Kodagu is one of the most picturesque districts in India. Kodavas, the proud people of Kodagu have served with elan and great distinction in our Armed Forces. Rare is the armed forces personnel who has not heard of Kodagu or the Kodavas. Only, most of the people refer to Kodagu as Coorg and to Kodavas as Coorgi or just Coorg. Kodagu has had a deep impact on my life too.
On my very first day in the Indian Military Academy, Dehradun, the very first officer to whom I reported asked me, “Which part of Coorg are you from?” “Sir, I am not from Coorg” I replied. “But I thought all Thimayyas and Uthappa’s are from Coorg,” he wondered. “Sir, I am Thammayya Udupa, not a Kodava and not from Kodagu” I responded.
Fast forward to my last day in service. After his warm, affectionate speech, and handing over to me a memento, the Chief of Staff of the formation asked, “So, now you are off to Coorg to look after your coffee estates?”
For the last time, in Army uniform, I replied, “Sir, I am not from Kodagu.” And between these two days, on multiple occasions, I was asked if I was from Coorg and I had the same, standard reply.
But a few incidents do stand out in my memory.
‘Udupa, Not From Coorg’
As a newly commissioned officer, I reported to my Regiment and was ushered into the Adjutant’s office. He seemed to be a very friendly and jovial person who made all efforts to put me at ease. He ordered tea for both of us. “Sir, please, no tea for me, thank you,” I said.
Adjutant: “Of course, of course, how silly of me, offering tea to a Coorg, ha, ha ha! We will get you some coffee.”
Me: “Sir, please, no tea, no coffee for me, thank you. Also, I am not from Coorg”.
It was as though he had been hit by a sledgehammer. All the fun-loving demeanour evaporated and looking at my service record in front of him and reconfirming from my name tab, in a very steely voice, he asked, “You are a Thammayya and you are an Udappa, but you are not a Coorg?”
“Sir, I am Thammayya Udupa and I am not from Kodagu”.
“But how can that be? All Thimayyas, Thammayyas, Uthappas and Udupas are from Coorg.”
“Sir, but I am Thammayya Udupa and I am not from Kodagu”.
His office runner informed him that the Second-in-Command (2IC) was waiting for him and they were to go for an inspection. I felt quite relieved as I felt this discussion would quickly come to an end. But the Adjutant had other ideas, he called up the 2IC. “Sir, this new youngster has reported just now. There is some problem in his name and I will have it sorted out. Request postpone the inspection by half an hour.”
Suddenly, I realised the inaptness of the situation: how could my name be a problem to him and what was there to sort out?
You Are Not Who You Think You Are
“Listen, Timmy,” he said. This was the first time somebody had addressed me as “Timmy,” which in due course became my nickname in the Army. “It is my hobby to connect names with places they belong to. Do you know the subtle difference between Sharma, Sarmah and Sarma? Or Bhat and Bhatt, Singh and Singha? I have done enough research on this to fill a book. But this is the first time somebody is trying to prove me wrong.”
“Sir, I was born in South Kanara District but was brought up in Bhilai, the steel city.”
“Ah ha, that’s it, I know South Kanara District. That’s the coastal district adjacent to Coorg, right? You must be a spill over case. There are so many instances of people crossing over from the home district to the one across the border. That doesn’t make you a non-Coorg” he said. “Moreover, since you were brought up in an altogether different place up North, you have no idea of your roots. Both your name and surname are too typically Coorg. How can you not be a Coorg?”
“No, Sir. I am sure. I know my roots well. Moreover, my name Thammayya is common in South Kanara. In fact, both my grandfathers were Thammayyas and that’s how I was named Thammayya. My surname is Udupa. Not Uthappa. Not Udappa”.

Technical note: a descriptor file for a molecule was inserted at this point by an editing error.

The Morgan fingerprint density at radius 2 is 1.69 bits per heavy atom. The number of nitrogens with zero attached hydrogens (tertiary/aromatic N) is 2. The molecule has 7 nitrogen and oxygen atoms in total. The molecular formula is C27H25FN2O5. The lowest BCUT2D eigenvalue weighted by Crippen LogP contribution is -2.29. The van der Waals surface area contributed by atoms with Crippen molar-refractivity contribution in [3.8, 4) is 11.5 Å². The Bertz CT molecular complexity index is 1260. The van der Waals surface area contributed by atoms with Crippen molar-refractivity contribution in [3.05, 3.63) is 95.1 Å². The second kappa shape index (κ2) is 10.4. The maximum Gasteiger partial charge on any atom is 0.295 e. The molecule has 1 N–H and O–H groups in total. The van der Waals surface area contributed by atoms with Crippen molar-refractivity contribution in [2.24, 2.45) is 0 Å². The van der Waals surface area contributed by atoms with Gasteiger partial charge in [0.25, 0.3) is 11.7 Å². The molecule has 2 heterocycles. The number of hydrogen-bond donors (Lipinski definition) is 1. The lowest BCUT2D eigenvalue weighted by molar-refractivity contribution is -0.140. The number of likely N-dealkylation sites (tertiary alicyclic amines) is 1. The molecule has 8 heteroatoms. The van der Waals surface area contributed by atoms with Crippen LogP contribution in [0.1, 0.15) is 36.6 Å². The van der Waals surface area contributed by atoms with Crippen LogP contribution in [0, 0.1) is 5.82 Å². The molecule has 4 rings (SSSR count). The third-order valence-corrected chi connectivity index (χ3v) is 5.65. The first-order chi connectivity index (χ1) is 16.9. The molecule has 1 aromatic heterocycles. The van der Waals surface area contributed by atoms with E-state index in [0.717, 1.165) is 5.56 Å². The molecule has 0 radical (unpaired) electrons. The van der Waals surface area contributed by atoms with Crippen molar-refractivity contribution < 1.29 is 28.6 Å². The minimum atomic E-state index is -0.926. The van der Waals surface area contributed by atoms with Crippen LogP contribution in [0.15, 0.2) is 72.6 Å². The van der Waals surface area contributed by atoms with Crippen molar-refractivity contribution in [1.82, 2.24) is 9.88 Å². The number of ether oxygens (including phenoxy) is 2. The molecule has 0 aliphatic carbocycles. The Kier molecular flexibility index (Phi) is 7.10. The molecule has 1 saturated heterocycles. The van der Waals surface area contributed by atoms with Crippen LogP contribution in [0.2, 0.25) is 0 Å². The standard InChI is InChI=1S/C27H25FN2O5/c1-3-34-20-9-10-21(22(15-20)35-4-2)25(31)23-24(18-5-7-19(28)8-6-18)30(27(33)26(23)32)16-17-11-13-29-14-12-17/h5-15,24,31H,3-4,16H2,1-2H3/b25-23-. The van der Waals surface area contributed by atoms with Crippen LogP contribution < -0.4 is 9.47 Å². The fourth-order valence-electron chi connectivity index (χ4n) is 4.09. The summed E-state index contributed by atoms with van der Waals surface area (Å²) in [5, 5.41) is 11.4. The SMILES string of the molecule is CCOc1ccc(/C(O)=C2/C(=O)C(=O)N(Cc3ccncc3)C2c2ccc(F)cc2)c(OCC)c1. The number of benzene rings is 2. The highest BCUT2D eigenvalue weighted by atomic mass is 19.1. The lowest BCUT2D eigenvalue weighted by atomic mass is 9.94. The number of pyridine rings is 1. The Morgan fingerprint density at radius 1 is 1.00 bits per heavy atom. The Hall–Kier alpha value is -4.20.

Coorg, By Order: A Declaration
Hearing that, he almost jumped out of his chair. “That’s it. That’s very much it. It confirms that you are a Coorg. It is only amongst Coorgs that such things happen. So sad, you do not know your own roots. Why are you so ashamed of acknowledging you are a Coorg?”
Before I could protest, he shot another question at me. “You must be having plenty of relatives in Coorg?”
“No, Sir, not plenty. There’s a paternal uncle, who is the Principal of a well-known private college in Kodagu. That’s all”.
Almost jumping-out-of-the-chair action again! “Uncle is Princey of a private college? Ha, you mean, Coorgs who are so educated and so talented, would make your uncle, a non-Coorg the Princey? What nonsense? Now listen, the decision is taken. You are a Coorg, and I do not have any time for your illogical arguments.”
He had no time for any more discussions and with a sense of relief as though he had cracked a mystery he was off for his meeting with the 2IC. And so, it was, that I became a Coorg by order, in my Regiment. At every opportunity, in every gathering, he would introduce me as “our new youngster, Timmy, a Coorg, who does not know he is a Coorg.” This intrigued most people. And if a few decided to clear the air, there would be much fun and laughter at my cost. Some called me a non-Coorg Coorg, whatever that meant.
What’s in a Name?
As far as the troops in my Regiment were concerned, I realised that they had their own way of addressing most of the officers.
- A Jaswal would become Jaspal Singh Sa’ab
- Arumugam was Murgam Sa’ab
- Shrivastava was Vastav Sa’ab
- Malleshi was Malaysia Sa’ab
- Tshering would be either Sher Singh Sa’ab or T Shering Sa’ab or Shuttering Sa’ab
I considered myself lucky in this respect because there was no distortion of my name.
But how wrong I was, became clear soon after I went on posting from my Regiment.
A Non-Coorg Father’s Call
I moved to a minor unit in Delhi and one of the small privileges there was that we had a civil telephone in the unit. Those were the days when Subscriber Trunk Dialling (STD) was beginning to make its presence in the smaller cities and towns of India. Just two days after I reported to my new unit, Bhilai, where my parents were then located, came on the STD map. So, my father decided to surprise me with a STD call. With tremendous ingenuity, he found out the civil number of my unit and called the number late in the evening.